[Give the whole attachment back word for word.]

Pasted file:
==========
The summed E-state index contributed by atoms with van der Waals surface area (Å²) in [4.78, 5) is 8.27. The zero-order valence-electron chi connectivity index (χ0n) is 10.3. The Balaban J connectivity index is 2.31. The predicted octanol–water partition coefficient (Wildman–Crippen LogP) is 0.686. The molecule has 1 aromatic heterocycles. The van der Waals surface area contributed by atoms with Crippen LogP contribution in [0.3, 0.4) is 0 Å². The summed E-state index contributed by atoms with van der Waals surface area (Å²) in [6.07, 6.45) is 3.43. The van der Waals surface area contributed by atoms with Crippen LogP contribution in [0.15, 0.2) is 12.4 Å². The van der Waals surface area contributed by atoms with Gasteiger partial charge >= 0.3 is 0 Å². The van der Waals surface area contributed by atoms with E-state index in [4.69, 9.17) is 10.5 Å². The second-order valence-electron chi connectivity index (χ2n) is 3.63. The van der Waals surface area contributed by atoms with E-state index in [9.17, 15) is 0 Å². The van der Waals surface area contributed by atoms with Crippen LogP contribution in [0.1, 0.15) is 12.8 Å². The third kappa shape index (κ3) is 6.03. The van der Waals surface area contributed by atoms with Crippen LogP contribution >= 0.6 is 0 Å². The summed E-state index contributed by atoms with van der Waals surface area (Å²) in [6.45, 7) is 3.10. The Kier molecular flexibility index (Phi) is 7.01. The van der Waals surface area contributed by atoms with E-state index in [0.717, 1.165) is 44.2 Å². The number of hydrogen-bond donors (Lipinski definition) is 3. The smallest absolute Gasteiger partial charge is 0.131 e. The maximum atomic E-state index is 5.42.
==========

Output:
The summed E-state index contributed by atoms with van der Waals surface area (Å²) in [4.78, 5) is 8.27. The zero-order valence-electron chi connectivity index (χ0n) is 10.3. The Balaban J connectivity index is 2.31. The predicted octanol–water partition coefficient (Wildman–Crippen LogP) is 0.686. The molecule has 1 aromatic heterocycles. The van der Waals surface area contributed by atoms with Crippen LogP contribution in [0.3, 0.4) is 0 Å². The summed E-state index contributed by atoms with van der Waals surface area (Å²) in [6.07, 6.45) is 3.43. The van der Waals surface area contributed by atoms with Crippen LogP contribution in [0.15, 0.2) is 12.4 Å². The van der Waals surface area contributed by atoms with Gasteiger partial charge >= 0.3 is 0 Å². The van der Waals surface area contributed by atoms with E-state index in [4.69, 9.17) is 10.5 Å². The second-order valence-electron chi connectivity index (χ2n) is 3.63. The van der Waals surface area contributed by atoms with E-state index in [9.17, 15) is 0 Å². The van der Waals surface area contributed by atoms with Crippen LogP contribution in [0.1, 0.15) is 12.8 Å². The third kappa shape index (κ3) is 6.03. The van der Waals surface area contributed by atoms with Crippen LogP contribution >= 0.6 is 0 Å². The summed E-state index contributed by atoms with van der Waals surface area (Å²) in [6.45, 7) is 3.10. The Kier molecular flexibility index (Phi) is 7.01. The van der Waals surface area contributed by atoms with E-state index in [0.717, 1.165) is 44.2 Å². The number of hydrogen-bond donors (Lipinski definition) is 3. The smallest absolute Gasteiger partial charge is 0.131 e. The maximum atomic E-state index is 5.42.